Is Science Fiction Intrinsically Liberal?

Mike Brotherton brought Adam Robert’s Guardian piece to my attention. I can paraphrase the article very succinctly (which is rare for me): “Since science fiction is about the future, and the future is not now, science fiction is about otherness. And is therefore liberal and good. Except that some people (conservatives) hate otherness, so they write stories about killing aliens. And love authority. PS – I hate conservatives.”

2013-04-22 Da Vinci Code
Folks thought Brown was anti-religious cause he said Jesus was married. They missed the fact that every religious person in the book was despicable and at the end the brave, new Pope was an atheist.

You can probably tell I don’t think too much of this piece, but I do think it’s an interesting topic. I love sci-fi, and I’m also fascinated by how political ideologies battle it out in pop culture. That’s actually pretty boring in most media because there isn’t much of a battle. Hollywood is about as politically homogeneous as they come, and soF when it comes to politics there’s not a lot going on. You either get orchestrated propaganda, egregious digs at conservatives, or–very rarely–you get relatively nuanced perspectives precisely because there’s so little threat  conservatism that it can occasionally be trotted out like a strange zoo creature. No, the  most interesting political battles by far are fought in the thriller / action section of the New York Times best sellers. You’ve got all kinds of conservatives, from Tom Clancy on down, but also plenty of blatant liberals like Dan Brown. Both sides interject their politics freely and in not-so-subtle ways, and it’s fascinating to read. So, if I were gong to talk about politics in books, that’s where I’d start.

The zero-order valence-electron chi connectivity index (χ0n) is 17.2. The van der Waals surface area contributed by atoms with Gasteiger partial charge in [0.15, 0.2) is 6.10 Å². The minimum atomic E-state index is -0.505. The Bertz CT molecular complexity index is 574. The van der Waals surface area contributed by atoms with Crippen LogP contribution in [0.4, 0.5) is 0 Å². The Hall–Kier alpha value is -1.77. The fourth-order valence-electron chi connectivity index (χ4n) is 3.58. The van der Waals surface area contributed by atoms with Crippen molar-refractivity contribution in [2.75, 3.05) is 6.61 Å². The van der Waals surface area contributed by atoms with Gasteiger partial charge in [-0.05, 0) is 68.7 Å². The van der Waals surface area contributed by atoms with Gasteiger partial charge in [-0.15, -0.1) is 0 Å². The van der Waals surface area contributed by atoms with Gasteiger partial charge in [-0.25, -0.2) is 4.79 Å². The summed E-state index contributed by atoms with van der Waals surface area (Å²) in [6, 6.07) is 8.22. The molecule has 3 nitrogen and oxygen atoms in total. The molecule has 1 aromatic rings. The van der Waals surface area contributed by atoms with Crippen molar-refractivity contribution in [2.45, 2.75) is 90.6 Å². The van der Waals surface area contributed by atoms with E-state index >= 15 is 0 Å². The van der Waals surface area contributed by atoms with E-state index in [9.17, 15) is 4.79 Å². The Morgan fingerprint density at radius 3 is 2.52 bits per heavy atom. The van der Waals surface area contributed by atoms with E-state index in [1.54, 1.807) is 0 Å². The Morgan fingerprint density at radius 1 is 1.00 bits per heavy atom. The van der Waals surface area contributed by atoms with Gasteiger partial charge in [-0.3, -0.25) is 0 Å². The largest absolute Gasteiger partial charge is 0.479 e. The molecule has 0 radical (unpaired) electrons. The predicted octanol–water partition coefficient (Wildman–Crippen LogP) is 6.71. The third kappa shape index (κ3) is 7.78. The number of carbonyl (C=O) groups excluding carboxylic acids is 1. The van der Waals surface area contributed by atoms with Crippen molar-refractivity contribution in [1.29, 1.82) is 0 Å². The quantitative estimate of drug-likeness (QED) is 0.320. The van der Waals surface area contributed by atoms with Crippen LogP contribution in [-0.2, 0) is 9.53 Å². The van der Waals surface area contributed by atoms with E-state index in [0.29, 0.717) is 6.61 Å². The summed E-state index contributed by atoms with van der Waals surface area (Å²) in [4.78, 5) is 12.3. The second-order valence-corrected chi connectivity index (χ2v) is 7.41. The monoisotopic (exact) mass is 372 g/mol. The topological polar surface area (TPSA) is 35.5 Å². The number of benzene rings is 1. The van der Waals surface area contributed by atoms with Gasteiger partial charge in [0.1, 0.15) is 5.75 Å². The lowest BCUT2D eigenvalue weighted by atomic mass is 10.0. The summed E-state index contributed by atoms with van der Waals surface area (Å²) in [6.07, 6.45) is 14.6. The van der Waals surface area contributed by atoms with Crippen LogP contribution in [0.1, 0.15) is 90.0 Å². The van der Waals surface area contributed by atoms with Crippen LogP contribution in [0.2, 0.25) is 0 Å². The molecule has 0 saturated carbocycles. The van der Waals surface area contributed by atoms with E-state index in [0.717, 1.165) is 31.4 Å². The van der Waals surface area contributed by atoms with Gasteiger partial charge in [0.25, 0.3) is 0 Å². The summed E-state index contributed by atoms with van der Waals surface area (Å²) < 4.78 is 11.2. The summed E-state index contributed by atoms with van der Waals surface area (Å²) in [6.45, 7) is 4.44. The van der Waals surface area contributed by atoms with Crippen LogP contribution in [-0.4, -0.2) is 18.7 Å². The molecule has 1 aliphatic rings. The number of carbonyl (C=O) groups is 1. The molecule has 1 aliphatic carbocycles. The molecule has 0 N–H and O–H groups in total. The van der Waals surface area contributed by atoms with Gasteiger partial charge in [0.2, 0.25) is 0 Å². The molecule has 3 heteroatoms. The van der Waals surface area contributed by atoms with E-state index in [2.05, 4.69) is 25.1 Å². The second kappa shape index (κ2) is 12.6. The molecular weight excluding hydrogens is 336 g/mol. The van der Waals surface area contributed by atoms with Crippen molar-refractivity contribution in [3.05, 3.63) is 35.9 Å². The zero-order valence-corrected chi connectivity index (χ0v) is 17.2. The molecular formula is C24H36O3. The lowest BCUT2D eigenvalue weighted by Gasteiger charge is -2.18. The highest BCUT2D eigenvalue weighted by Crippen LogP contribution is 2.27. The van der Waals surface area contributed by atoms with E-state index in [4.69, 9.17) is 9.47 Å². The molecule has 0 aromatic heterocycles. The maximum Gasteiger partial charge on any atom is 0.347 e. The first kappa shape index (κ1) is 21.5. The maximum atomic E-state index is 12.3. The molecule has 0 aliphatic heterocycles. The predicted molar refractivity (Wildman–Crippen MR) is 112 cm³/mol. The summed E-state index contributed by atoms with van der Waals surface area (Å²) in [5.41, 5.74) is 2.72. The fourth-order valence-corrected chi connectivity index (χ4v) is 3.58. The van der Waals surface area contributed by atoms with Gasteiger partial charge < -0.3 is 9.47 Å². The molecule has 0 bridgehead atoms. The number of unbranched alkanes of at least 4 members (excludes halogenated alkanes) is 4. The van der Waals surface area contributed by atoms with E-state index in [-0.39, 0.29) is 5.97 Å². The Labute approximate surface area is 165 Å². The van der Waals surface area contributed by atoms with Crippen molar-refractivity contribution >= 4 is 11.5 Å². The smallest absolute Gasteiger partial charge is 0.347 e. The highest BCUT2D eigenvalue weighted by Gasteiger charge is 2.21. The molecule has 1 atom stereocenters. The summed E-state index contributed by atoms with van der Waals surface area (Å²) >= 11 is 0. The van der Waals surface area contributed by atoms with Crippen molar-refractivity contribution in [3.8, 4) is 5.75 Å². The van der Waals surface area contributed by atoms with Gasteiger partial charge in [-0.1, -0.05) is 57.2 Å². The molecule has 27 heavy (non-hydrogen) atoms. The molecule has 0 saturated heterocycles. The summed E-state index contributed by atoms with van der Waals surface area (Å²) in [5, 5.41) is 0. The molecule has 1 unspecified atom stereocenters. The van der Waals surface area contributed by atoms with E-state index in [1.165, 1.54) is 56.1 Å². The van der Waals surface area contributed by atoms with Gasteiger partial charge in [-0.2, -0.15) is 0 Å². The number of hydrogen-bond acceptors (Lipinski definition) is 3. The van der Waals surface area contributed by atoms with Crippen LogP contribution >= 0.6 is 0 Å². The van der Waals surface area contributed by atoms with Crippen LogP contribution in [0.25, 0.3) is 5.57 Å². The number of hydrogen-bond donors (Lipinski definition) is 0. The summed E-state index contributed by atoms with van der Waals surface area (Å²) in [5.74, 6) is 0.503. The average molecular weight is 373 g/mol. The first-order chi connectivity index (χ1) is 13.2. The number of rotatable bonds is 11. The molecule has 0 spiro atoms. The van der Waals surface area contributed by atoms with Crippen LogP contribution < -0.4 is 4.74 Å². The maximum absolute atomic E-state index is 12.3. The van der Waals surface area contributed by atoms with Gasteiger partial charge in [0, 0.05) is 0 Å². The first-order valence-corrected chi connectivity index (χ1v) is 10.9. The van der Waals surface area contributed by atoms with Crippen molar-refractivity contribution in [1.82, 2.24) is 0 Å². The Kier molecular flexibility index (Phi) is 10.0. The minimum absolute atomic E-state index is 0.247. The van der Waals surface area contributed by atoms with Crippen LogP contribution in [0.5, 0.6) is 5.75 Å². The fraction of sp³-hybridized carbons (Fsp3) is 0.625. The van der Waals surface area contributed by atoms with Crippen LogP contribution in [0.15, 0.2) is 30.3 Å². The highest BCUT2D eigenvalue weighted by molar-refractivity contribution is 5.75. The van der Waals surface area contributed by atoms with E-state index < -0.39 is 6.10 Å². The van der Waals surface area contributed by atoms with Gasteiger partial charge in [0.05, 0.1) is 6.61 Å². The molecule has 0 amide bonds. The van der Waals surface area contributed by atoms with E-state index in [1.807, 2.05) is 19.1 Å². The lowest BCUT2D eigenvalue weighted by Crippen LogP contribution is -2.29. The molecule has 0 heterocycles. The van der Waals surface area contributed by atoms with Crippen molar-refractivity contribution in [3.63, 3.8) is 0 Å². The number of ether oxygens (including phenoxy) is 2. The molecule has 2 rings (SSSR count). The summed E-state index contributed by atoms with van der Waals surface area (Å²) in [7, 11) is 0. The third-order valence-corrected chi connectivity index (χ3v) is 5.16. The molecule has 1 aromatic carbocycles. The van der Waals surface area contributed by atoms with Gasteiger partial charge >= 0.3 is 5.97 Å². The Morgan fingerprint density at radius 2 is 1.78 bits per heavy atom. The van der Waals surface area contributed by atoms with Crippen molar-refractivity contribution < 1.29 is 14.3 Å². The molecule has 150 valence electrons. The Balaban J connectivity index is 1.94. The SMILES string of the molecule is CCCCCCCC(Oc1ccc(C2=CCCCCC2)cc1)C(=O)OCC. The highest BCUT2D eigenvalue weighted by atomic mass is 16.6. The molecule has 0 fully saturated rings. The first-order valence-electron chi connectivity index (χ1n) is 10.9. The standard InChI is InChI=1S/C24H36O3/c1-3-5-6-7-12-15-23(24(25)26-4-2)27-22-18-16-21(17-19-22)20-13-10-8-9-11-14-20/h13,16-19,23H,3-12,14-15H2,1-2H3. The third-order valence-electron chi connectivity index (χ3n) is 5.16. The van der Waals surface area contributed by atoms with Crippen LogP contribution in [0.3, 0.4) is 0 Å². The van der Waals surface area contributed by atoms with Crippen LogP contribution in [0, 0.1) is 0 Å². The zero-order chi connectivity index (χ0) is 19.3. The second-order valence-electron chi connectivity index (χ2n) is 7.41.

But Adam Roberts writes sci-fi so he wants to talk about sci-fi. Well, alright then. Let’s drag this argument under a spotlight and take a look.

First of all, the idea that “future” is a proxy for “other” is a stretch. By that logic, all fiction (since it’s about something other than reality) would be intrinsically liberal and all non-fiction (since it’s about reality) would be intrinsically conservative. This might be true for a very, very philosophical definition of “liberal” and “conservative”, but clearly not for anything that actually looks like modern politics in the US or in the UK.

Secondly, there really isn’t that much of a dichotomy between conservatives and liberals in sci-fi. The vast majority of sci-fi writers are liberals, pure and simple. I’d say the next largest segment would be the libertarians. Roberts cites Heinlein as a great conservative, but the only way you could think that is if the only Heinlein story you ever read was Starship Troopers. That book has a decidedly militaristic / authoritarian vibe. But the man who practiced open relationships (in real life) and wrote satirical descriptions of a free-love Jesus (Stranger in a Strange Land) cannot be seriously categorized as “conservative”.